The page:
In the South West, perhaps one of the most eye-catching positions of power is that of the Mayor of Bristol, a position currently being filled by George Ferguson CBE, who also happens to be founder of sustainable transport charity Sustrans. An independent candidate, Ferguson won the role with 31,321 votes (his closest rival at 25,896) and he is a keen cycle advocate with a self-stated aim of making Bristol ‘the most liveable city in the UK’. His commitment to improve the cycle network towards best European standards, cut commuter congestion and reduce emissions has led to him being spoofed about his ‘war on cars’ with a tongue-in-cheek song just last month.
SPACE TO CYCLE
Thanks to high profile recent launches like Bike Park Wales and plenty more smaller scale entries over the years, trail centres are synonymous with cycling in Wales, but they’re only half the story according to VAM Performance’s Audrey Jones: “We enjoy some of the finest cycling country in Britain, stretching through the mountains of Wales to the coastal routes beyond. The variety of the terrain reaches across the various cycling disciplines. Over the past few years the existing trails and MTB visitors have made a massive difference to the economic health of North Wales. The pursuit continues to grow with new cross country trails and improved facilities planned at Coed y Brenin and a downhill specific area being developed at Llechwedd Quarry in Blaenau Ffestiniog.”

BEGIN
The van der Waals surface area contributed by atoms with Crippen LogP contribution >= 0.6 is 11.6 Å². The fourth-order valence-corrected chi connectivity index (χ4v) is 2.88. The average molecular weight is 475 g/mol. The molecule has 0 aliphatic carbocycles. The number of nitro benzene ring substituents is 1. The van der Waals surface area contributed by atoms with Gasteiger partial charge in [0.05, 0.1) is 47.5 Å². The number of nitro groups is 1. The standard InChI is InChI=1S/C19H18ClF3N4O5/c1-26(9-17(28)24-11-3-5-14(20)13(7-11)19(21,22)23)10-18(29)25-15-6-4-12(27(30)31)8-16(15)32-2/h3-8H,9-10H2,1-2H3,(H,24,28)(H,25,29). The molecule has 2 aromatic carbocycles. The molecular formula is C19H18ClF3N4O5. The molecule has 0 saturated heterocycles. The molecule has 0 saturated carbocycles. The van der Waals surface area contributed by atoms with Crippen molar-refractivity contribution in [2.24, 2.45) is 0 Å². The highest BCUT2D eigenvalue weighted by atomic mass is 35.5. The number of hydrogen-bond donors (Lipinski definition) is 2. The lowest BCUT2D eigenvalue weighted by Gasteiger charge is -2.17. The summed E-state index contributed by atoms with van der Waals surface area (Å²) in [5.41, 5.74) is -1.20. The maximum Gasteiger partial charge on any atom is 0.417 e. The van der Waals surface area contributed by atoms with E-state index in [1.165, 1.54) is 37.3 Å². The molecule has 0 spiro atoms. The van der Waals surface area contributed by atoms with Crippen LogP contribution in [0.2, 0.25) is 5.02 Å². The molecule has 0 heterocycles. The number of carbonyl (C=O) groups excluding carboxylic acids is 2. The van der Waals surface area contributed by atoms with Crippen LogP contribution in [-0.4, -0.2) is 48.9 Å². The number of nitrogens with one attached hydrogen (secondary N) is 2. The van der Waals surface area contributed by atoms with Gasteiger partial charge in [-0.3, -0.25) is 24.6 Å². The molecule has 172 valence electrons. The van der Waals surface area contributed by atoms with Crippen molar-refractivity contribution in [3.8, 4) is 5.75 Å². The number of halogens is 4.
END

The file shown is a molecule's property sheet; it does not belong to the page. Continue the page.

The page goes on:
The Tour of Britain’s return to Wales, with Wrexham hosting the finale of the race, is the third successive year the world’s top cyclists will be racing on the region’s roads, helping to pump millions of pounds into the local economy. Last year’s 124-mile stage, which finished on the Llandudno seafront, attracted 110,000 visitors with an estimated gross visitor spend in North Wales of £3.3m.
While the region’s landscape is a boon to local cyclists and tourism, it also provides advantages to staffers from the industry – if you’re in the trade, there’s a good chance you like to get on two wheels yourself every now and then.
Shelley Childs of Cambrian Tyres provides his take on the local riding in mid-Wales: “The terrain, both on and off road, means we have some great trails here in Mid-Wales on our doorstep and the roads are nice and quiet and in a good state of repair compared to other parts of the country, that’s according to visiting cyclists!”
EMPLOYMENT & INFRASTRUCTURE
While the riding is a positive, the region does present challenges for cycle businesses. Cambrian’s Childs explains: “Attracting staff [is a challenge] as the region has one of the lowest average wage in the UK. We like to think that quality of life more than makes up for that!